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Making schools better


Minister of Education touts progress made in bringing education to everyone and outlines the challenges that lie ahead.

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Newly appointed Minister of Education Im Sethy shown here in a file photograph. The minister believes Cambodia has made great strides in education, though it still has far to go.

In an interview with the Post, Minister of Education Im Sethy reflects on how Cambodia's education system has changed since the end of the Khmer Rouge regime and how it can be improved. He also details efforts on the part of the ministry to introduce material about the regime into classrooms nationwide.  

How do you view the evolution of the education system?

In 1979, we went back to square one. As you know, 80 percent of teachers were killed during the Khmer Rouge years. The majority of those who were still alive had taught in primary schools. And only 10 percent of the school buildings remained. The task before the Ministry of Education was huge. We basically had to reorganise an education system that was in ruins.

I think we have to be optimistic because we have done a lot since then. Of course we do not satisfy everybody, and there is a lack of quality in many areas. But look at the changes: At the beginning of the school year - on September 24, 1979 - we had a 10-year education system and 900,000 pupils. We now have regular schools with 12 years of study and a free education system.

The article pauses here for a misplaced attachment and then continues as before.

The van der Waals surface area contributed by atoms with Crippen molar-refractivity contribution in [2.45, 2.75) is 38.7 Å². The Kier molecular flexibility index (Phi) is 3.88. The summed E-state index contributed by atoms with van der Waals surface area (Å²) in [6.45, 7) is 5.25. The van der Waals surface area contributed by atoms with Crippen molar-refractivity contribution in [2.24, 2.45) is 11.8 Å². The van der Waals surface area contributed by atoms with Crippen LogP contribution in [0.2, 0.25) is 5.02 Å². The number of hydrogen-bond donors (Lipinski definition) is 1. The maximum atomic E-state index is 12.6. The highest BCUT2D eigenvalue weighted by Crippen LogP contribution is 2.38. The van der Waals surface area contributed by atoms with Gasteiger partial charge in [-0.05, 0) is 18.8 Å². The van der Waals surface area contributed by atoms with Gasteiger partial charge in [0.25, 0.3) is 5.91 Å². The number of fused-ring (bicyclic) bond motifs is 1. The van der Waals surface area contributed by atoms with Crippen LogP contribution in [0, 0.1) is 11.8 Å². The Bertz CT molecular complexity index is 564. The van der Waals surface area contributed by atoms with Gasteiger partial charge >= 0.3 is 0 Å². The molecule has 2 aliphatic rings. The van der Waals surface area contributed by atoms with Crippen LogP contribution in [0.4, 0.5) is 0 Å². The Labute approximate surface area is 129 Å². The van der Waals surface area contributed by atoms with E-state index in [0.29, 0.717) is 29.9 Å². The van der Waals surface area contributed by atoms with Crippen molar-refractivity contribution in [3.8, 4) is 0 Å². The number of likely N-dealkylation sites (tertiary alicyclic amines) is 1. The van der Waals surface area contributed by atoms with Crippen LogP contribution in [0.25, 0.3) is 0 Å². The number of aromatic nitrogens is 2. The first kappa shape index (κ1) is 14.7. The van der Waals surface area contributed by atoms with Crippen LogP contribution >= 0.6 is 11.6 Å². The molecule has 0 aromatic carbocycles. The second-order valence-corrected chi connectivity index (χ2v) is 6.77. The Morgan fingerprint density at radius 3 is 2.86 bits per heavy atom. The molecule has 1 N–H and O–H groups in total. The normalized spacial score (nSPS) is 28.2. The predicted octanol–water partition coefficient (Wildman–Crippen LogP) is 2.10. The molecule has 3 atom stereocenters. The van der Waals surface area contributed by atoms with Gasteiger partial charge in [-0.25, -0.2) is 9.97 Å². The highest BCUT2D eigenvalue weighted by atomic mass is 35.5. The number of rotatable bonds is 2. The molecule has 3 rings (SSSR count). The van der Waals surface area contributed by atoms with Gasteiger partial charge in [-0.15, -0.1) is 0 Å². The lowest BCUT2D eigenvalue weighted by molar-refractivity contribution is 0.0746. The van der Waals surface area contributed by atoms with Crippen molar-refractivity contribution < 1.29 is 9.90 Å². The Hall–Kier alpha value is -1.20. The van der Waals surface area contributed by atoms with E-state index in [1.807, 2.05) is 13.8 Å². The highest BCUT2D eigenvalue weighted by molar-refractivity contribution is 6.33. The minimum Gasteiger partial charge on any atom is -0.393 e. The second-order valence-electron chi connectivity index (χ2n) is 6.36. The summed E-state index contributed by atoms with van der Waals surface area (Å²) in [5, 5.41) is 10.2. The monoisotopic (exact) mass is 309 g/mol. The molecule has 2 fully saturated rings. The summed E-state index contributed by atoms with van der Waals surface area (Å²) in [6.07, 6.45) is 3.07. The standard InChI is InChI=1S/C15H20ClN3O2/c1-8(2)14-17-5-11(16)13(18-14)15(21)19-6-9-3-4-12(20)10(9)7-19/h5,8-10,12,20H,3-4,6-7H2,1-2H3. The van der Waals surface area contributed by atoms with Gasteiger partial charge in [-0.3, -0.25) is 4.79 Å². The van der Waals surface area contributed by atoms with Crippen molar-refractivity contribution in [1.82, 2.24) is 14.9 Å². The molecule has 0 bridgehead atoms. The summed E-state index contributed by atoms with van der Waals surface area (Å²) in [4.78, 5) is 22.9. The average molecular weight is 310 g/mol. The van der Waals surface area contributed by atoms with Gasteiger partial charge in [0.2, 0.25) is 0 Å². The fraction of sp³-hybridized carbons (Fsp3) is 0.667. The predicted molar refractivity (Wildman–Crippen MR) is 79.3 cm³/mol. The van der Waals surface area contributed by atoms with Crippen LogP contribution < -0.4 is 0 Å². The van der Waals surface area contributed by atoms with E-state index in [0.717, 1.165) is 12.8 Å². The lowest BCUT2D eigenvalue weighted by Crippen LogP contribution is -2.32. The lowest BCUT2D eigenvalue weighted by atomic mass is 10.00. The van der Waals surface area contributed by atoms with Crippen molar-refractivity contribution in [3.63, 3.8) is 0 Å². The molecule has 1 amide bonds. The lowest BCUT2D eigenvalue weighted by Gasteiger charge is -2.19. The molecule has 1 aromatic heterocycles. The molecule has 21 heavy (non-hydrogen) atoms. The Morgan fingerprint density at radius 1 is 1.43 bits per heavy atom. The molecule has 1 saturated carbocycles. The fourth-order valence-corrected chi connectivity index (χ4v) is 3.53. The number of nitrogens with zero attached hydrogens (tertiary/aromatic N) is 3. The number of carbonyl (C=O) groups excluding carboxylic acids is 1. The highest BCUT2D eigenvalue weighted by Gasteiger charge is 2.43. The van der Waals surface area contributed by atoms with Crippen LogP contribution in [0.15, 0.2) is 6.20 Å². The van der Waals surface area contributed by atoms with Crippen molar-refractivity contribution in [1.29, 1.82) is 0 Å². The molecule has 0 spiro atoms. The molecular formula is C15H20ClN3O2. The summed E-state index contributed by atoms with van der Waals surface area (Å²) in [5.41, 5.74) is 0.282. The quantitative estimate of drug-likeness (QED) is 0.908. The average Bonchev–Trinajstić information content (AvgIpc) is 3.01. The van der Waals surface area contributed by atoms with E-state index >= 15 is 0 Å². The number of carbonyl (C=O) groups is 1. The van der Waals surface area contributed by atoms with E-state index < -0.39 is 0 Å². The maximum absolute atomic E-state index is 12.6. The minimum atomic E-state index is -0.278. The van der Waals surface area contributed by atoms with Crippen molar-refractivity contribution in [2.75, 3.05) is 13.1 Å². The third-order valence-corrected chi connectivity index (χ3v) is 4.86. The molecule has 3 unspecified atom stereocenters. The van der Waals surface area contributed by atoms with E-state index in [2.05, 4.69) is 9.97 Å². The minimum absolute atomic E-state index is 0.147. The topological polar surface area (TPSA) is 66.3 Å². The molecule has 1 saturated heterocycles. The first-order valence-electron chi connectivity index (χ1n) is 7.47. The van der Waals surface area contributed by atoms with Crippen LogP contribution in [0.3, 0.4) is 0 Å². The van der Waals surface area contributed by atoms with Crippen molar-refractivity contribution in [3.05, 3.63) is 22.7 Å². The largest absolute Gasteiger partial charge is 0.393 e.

Today is the time of education for all. Ninety-three percent of children go to school in Cambodia. Of course, it is not enough, but we strive to respond to the needs of the people.

You speak about a free education system, but many pupils have to give money to their teachers.

Most of these irregularities take place in chief towns. In the countryside, this is less common because people do not have enough money to pay. So it does not concern everybody.

We try to prevent this. We recognise that salaries are not sufficient and that we have to change things. We give a bonus to teachers who teach supplementary classes and to those who teach in remote provinces. And, like last year, teachers will get a 20 percent increase in their salary this year.

What are your priorities when it comes to reform?

Our essential task is to make sure that children who are of age to go to school are able to. In looking at access, we hope to abolish the differences between the rich and the poor, between boys and girls and between the cities and the countryside.  That's why we need to build more schools and to add new buildings to incomplete schools, especially in remote areas.

Our duty is also to improve the quality of education through reforms. Without reforms, there will be no progress. We first have to restore order according to official regulations, which are already in place.

Let's give an example, on the problem of retirement: All teachers should retire when they are 60 years old. Right now, some do and some don't. The rules have to be applied to everybody.